John Champe High School Wind Ensemble from Aldie has been invited to perform at the 2017 Music for All National Festival, the nation’s most prestigious festival for school instrumental music ensemble. The 26th annual Festival will take place in Indianapolis, March 9 through March 11 and come from 33 states.

JCHS Wind Ensemble is under the direction of Jonathan Phillip and was selected to perform by a panel of music educators by recorded audition.

Music for All is one of the nation’s largest and most influential organizations advocating in support of music education. The Music for All National Festival is comprised of the National Concert Band Festival, Sandy Feldstein National Percussion Festival, Middle School National Music Festival, Chamber Music National Festival and three national honor ensembles: The Honor Band of America, the Jazz Band of America, and the Honor Orchestra of America.

The goal of the John Champe band is to “Build Community and Musicianship.” In five years, the band program has grown to serve 230 students at JCHS. The program supports three concert bands, percussion ensemble, Marching Knights, JCHS winter guard, the John Champe pep band, jazz band, percussion ensemble, and various small ensembles. They perform at competitions throughout Maryland and Virginia and have become a staple in the Middleburg Christmas Parade.

The concert programs have also seen great success. The JCHS Wind Ensemble was part of a performance clinic at the 2015 Virginia Music Educators Conference. This professional development conference in Norfolk helps music educators learn new techniques and focus on best practices in music education. The Knights have thrice earned Virginia Honor Band and had nineteen students successfully audition into All District Band this year.

JCHS Wind Ensemble is one of 59 high school and middle school concert band and percussion ensembles from across the nation selected to perform at the 2017 Festival. They will perform in concert, be evaluated by renowned music educators and participate in master classes and special events. Festival and tickets are available at www.musicforall.org/festival or by calling 800-848-2263.




Hillsboro Charter Academy Accepting Applicants For Board Of Directors

Hillsboro Charter Academy, Loudoun County’s new community-run, non-profit public charter school, is seeking directors to join its governing board. The tuition-free public charter elementary school, open to children from across Loudoun County, offers a hands-on learning environment where Project Base Learning focuses on the STEAM (Science, Technology, Engineering, Arts, Math) disciplines.

Hillsboro Charter Academy’s mission includes the commitment to “being a small community-run school of choice for the children of Loudoun County where students are nurtured as individual in a hands-on learning environment with lessons designed to enhance problem solving, critical thinking and collaborative learning.”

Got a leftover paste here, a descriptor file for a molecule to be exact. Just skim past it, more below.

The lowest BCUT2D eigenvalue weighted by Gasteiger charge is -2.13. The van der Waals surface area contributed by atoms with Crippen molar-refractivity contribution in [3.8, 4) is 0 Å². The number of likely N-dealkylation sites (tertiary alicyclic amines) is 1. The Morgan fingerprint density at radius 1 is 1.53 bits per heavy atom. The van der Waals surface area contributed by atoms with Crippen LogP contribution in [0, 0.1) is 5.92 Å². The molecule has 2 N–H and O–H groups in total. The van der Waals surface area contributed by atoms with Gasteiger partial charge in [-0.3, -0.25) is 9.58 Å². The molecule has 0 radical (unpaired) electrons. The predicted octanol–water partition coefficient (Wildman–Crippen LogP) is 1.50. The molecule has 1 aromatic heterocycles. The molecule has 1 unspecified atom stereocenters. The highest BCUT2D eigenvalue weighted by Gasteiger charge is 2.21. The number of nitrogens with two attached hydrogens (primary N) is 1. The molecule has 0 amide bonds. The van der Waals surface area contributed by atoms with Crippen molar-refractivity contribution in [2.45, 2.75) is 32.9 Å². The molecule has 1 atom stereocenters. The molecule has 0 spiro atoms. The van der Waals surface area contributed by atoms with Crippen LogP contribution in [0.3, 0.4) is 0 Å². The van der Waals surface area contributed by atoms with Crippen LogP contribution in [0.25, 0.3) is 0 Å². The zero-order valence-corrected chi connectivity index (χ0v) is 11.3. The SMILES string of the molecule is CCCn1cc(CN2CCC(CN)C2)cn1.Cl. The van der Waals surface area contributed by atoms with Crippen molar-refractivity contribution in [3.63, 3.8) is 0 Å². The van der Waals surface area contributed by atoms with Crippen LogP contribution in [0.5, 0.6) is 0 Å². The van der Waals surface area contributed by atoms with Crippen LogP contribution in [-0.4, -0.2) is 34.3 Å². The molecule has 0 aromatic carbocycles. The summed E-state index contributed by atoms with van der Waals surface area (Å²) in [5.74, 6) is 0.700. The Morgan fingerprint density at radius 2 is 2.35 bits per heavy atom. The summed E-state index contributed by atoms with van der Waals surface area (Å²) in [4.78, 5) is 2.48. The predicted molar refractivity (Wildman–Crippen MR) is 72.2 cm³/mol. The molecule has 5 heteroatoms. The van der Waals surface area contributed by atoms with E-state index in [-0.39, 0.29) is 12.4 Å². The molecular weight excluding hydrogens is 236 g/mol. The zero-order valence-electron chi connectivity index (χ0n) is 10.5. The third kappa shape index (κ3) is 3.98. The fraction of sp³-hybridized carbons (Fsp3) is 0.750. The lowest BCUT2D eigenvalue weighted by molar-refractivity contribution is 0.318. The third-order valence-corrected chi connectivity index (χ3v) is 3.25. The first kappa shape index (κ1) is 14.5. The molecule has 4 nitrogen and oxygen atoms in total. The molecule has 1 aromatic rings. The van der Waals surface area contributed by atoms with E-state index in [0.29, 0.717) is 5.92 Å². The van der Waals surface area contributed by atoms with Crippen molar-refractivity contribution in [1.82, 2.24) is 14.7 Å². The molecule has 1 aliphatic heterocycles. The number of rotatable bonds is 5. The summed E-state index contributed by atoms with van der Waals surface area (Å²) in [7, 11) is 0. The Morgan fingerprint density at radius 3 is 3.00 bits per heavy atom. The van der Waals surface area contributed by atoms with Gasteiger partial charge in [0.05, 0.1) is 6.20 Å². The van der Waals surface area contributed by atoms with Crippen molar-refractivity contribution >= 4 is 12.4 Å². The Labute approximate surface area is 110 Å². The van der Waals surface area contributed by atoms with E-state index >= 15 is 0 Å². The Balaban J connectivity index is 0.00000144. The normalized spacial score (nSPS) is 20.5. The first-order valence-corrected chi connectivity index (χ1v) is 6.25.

The school’s current all-volunteer Board of Directors is expanding from nine to 11 members. “The new members,” according to Board President Rebecca Baldwin Fuller, “will have an opportunity to help shape the exciting future of this fledgling school, which has already had a significant impact with its unique and innovative academic setting.” Fuller said the Board is seeking new members with business management skills and fundraising knowledge and experience in the area of non-profit or educational institutions.
Monthly meetings, with additional committee membership and participation in special projects are anticipated for all members of the Board of Directors.

Letters of interest with a resume should be submitted to the attention of Board President Fuller either via email at HillsboroCharter@gmail.com or by mail to:

Hillsboro Charter Academy
Board of Directors
37110 Charles Town Pike
Hillsboro, VA 20132




BRMS Brings Joseph’s Technicolor Dreams To Loudoun Audiences

What do you get when you combine a simple and timeless tale of love, betrayal and redemption … a rock legend named Elvis … a boy with the power to interpret dreams … and local children exploring their delightfully unguarded dramatic abilities under an award winning director?

Find out by attending any one of seven upcoming performances of Blue Ridge Middle School’s production of Joseph And The Amazing Technicolor Dreamcoat – produced by Dolly Stevens, sponsored by the BRMS PTO and running February 24 through March 5.

With captivating characters such as Joseph and brothers Reuben, Simeon and Judah – and songs from Andrew Lloyd Webber – Technicolor Dreamcoat is a drama-lover’s work of art, a concert piece that over the years has evolved into a celebrated musical.

As Stevens relates it, Webber wanted to use a lot of musical styles in Dreamcoat – including country western, calypso, rock and roll, French bistro and everything in between.

With masterful choreography, and wonderful costumes and sets, the production will be nothing if not visually stunning and thoroughly professional.  Stevens wanted a pit band, for example … and she got it, through a rare combination of professionals and student musicians.

All the children will, as always, steal the show. Hailing from Blue Ridge Middle School and four different local elementary schools, there are 48 BRMS students and 12 younger students in the production.

Stevens gives a big shout out to Jacquelyn Volker, costume designer and Greg Powell, set designer. As a parent, Powell had such positive past experiences with BRMS, that he wanted to help again, said Stevens. Gretchen Lamb is returning for her second year as the production’s choreographer. Also involved the production is Catina Anderson – photographer, part of the scenic crew and assisting with the choreography. Notably, each production crew is also staffed with parents who have volunteered to help pull the show together.